After traveling to Lubbock, Texas, and listening to overtures from Gainesville, Fla., MU Provost Brady Deaton decided his loyalties rest at home in Columbia.
Deaton withdrew his name from the presidential searches at Texas Tech University and the University of Florida on Thursday and promised to be a part of the UM system’s administrative consolidation plans next year.
“I love this university, I love where we’re going and I think we have the potential to become an absolute premier university,” Deaton said.
MU Chancellor Richard Wallace will retire next August, and administrators will explore a plan to consolidate the UM system administration with that of the Columbia campus administration. Deaton will serve as a “chief operating officer,” overseeing the implementation of changes set in motion by Wallace and UM system President Elson Floyd.
“I will be working closely with Chancellor Wallace and President Floyd to ensure that the components are working together to implement the mission we are all developing,” Deaton said.
He said his role in the plans for the “year of transition” were the primary reason he decided to stay at MU.
“I was actually involved in the searches before Floyd’s proposal, so it complicated things because I was very excited about them,” Deaton said.
Deaton said he wasn’t immediately offered any additional salary to stay at MU, but UM system spokesman Joe Moore said that Deaton and Floyd were currently discussing how much the provost will earn next year. Deaton currently earns $181,476 per year.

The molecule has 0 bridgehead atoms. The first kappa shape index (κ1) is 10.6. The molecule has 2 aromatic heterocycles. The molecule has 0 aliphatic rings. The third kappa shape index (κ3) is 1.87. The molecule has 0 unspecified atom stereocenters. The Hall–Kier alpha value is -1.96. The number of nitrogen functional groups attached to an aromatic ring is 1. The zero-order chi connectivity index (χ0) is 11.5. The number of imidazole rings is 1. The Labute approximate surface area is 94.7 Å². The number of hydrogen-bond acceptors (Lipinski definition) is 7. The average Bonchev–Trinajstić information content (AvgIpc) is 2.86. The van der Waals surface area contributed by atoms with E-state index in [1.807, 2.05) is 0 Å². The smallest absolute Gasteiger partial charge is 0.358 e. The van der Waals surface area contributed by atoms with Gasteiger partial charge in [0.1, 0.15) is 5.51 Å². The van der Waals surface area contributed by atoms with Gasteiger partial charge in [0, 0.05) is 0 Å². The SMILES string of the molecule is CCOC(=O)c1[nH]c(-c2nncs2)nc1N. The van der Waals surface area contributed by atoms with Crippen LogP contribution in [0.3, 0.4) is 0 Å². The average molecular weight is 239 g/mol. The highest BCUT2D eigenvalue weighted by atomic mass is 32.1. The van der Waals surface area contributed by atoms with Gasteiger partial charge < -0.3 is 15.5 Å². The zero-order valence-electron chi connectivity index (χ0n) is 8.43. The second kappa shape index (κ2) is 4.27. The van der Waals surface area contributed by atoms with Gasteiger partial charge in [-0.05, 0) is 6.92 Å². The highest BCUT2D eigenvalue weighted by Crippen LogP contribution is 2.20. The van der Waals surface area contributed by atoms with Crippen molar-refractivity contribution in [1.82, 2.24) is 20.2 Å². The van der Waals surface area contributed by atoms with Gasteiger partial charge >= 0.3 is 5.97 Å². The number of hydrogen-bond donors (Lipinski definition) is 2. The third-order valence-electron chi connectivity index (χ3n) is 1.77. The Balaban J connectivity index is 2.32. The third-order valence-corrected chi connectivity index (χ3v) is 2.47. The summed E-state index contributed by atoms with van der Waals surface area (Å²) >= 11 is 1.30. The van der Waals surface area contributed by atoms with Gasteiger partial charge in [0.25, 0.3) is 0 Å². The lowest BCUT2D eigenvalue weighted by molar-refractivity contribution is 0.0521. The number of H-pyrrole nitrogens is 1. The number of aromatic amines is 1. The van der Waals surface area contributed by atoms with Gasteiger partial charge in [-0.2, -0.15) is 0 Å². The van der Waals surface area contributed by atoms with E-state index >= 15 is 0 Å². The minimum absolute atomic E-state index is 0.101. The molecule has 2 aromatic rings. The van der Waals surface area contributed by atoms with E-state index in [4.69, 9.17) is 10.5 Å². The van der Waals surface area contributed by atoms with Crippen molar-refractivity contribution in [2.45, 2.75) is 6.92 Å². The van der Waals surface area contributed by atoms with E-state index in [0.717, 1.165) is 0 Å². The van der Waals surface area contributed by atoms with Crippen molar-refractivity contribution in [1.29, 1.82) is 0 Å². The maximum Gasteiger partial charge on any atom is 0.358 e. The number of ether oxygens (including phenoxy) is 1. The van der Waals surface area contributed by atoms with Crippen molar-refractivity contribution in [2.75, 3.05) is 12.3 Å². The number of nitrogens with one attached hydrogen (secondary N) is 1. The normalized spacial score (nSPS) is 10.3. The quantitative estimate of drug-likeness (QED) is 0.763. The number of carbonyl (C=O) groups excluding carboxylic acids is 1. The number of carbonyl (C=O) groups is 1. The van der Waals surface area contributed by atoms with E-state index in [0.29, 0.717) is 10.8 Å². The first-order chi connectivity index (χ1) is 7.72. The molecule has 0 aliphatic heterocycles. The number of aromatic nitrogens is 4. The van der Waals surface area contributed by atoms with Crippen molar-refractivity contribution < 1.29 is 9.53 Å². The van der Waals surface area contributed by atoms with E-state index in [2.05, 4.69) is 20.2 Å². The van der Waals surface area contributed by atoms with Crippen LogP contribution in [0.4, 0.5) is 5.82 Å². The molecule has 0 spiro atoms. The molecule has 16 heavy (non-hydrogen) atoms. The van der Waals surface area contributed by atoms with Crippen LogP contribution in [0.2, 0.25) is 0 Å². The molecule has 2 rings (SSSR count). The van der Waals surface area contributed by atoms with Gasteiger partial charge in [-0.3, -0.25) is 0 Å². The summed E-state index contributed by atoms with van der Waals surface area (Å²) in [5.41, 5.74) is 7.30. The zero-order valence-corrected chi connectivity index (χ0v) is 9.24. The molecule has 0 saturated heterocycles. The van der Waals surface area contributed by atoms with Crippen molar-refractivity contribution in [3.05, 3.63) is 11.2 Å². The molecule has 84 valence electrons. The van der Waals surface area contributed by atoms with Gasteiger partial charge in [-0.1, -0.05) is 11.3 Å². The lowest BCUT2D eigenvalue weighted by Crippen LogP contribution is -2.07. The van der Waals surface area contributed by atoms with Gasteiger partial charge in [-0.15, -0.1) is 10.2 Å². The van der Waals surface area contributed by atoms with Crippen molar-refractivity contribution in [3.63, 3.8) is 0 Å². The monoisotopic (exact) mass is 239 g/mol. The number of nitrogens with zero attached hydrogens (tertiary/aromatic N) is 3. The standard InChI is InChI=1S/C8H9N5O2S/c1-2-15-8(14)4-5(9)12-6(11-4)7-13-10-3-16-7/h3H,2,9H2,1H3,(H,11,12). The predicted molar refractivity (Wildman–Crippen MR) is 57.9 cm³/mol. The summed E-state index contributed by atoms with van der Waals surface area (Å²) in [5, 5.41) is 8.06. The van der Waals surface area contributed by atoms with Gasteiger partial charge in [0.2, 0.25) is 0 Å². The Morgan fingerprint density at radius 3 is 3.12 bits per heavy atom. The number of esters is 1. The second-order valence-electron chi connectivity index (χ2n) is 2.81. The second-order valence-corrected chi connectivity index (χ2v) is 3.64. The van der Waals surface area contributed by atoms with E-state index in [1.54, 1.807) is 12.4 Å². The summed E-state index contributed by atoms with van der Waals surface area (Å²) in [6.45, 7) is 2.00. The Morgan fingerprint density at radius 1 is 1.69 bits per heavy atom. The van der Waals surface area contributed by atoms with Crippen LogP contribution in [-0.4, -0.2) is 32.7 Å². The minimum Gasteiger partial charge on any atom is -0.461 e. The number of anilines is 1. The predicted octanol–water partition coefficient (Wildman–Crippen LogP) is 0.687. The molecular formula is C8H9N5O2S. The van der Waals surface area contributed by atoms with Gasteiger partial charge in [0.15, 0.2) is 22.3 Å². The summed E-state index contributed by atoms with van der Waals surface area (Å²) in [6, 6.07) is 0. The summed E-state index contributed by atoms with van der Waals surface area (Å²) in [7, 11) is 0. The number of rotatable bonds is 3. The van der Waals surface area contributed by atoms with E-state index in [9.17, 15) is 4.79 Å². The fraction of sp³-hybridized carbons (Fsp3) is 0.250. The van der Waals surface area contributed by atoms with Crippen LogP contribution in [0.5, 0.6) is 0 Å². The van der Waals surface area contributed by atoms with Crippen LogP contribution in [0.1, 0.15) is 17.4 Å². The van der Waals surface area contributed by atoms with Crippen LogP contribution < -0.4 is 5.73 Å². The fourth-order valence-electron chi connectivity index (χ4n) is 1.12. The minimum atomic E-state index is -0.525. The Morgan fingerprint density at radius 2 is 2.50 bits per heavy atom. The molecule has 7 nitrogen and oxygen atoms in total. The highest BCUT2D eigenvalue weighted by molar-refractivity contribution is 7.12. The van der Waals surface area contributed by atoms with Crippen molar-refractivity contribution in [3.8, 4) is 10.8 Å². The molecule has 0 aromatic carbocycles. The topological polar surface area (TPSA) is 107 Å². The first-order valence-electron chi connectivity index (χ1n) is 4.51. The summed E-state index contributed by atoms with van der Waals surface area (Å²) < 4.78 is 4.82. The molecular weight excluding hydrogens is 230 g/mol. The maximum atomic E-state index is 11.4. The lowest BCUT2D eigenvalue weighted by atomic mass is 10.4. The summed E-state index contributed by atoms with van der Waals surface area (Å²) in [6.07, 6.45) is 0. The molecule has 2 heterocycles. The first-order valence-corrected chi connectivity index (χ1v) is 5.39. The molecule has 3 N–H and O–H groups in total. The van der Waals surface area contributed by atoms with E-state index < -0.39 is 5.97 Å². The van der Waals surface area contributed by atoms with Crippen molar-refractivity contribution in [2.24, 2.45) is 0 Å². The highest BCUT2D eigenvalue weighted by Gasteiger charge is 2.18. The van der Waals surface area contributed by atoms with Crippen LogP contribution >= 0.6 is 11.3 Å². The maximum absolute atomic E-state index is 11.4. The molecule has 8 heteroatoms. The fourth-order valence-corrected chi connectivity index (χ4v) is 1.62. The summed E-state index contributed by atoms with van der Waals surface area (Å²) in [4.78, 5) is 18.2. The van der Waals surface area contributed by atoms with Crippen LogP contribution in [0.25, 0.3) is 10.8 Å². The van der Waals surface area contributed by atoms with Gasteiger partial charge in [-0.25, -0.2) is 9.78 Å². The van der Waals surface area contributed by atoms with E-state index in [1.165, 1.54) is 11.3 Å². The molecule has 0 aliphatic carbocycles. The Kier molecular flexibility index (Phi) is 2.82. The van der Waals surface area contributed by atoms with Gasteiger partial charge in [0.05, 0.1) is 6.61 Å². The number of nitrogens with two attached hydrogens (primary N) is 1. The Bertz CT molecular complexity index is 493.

“There’s been no decision regarding the provost’s salary,” Moore said.
Deaton visited Lubbock on July 24 and 25 and was one of only two candidates to visit the campus to speak with faculty and students. The Texas Tech Presidential Search Committee met Thursday and made a recommendation to the university’s chancellor regarding whether to nominate a finalist for the position.
“They went ahead and made their recommendations about finalists, and I don’t think this will affect that,” Texas Tech spokeswoman Cindy Rugeley said.
Deaton’s career at MU began in 1989 as a professor of agricultural economics. He later served as a department chair in the College of Agriculture, Food and Natural Resources and a deputy chancellor. In 1998 he was appointed provost.
As provost, Deaton serves as the head administrator in charge of academics, and he has earned high marks from faculty for the job he has done in that role.
“I think he’s admired for his leadership on the campus academic programs,” said Faculty Council President Michael Devaney.